Engineers are packaged as problem solvers rather than creators and innovators addressing grand challenges.
The best-intentioned diversity-recruitment initiatives by engineering colleges nationwide have had little success in increasing access to the richly textured future afforded by careers in engineering. After years of focusing on increasing diversity in engineering, I am convinced that elementary school is not too early to start building the foundation for an engineering education—one that supports an informed citizenry, scaffolds an adaptive workforce, and leads to responsible innovations for our planet. A solid foundation that begins in the early, formative years would also ensure that young people and adults understand the contributions of engineers to our quality of life and would cultivate an interest in engineering in youngsters from all walks of life.
Consider the potential contributions today’s young people—as tomorrow’s engineers—could make toward closing our record $726 billion trade gap, if only we could interest them in our profession! Opportunities abound. The explosion of new fields, such as nanotechnology, biotechnology, and cyberinfrastructure, offers unprecedented opportunities for engineers to address significant societal challenges. And the pervasiveness and complexity of technology in our public infrastructure calls for the involvement of engineers in setting public policy—a change from the traditional, behind-the-scenes role engineers have played in the past. Increasingly, an engineer’s place is in the House—and in the Senate—creating responsible, informed public policies.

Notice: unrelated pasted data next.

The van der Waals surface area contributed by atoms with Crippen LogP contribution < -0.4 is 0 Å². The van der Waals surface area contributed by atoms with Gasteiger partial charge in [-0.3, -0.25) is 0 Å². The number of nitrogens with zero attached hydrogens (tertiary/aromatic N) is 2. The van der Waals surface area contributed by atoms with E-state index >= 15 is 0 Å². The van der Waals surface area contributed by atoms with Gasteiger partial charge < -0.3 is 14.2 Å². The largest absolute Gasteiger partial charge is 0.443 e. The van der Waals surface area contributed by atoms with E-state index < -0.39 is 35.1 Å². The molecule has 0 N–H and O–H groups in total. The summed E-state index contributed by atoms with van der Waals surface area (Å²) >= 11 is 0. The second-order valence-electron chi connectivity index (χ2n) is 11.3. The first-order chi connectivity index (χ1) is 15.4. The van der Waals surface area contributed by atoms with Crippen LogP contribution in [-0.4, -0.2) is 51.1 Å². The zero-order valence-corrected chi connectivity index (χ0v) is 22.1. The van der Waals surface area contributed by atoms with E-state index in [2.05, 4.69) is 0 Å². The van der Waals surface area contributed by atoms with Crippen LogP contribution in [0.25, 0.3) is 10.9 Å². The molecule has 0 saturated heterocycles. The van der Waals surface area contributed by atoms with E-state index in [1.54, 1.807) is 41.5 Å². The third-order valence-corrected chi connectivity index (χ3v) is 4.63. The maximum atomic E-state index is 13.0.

As engineers, we create things, and we’re proud of it. We improve society’s standard of living, and we know we make a difference. But, astonishingly, most of the U.S. population is unaware of the role of engineers in medical advances, in alleviating human suffering, or even in creating the iPod that puts 10,000 tunes at our fingertips. We package engineers as problem solvers rather than creators and innovators who address the grand challenges of our time—environmental contamination, world hunger, energy dependence, and the spread of disease. Journalists report scientific achievements and engineering failures, as though engineering hasn’t made profound contributions that have dramatically extended the human life span through public infrastructures. How did we let this happen?
K–16 Design Challenge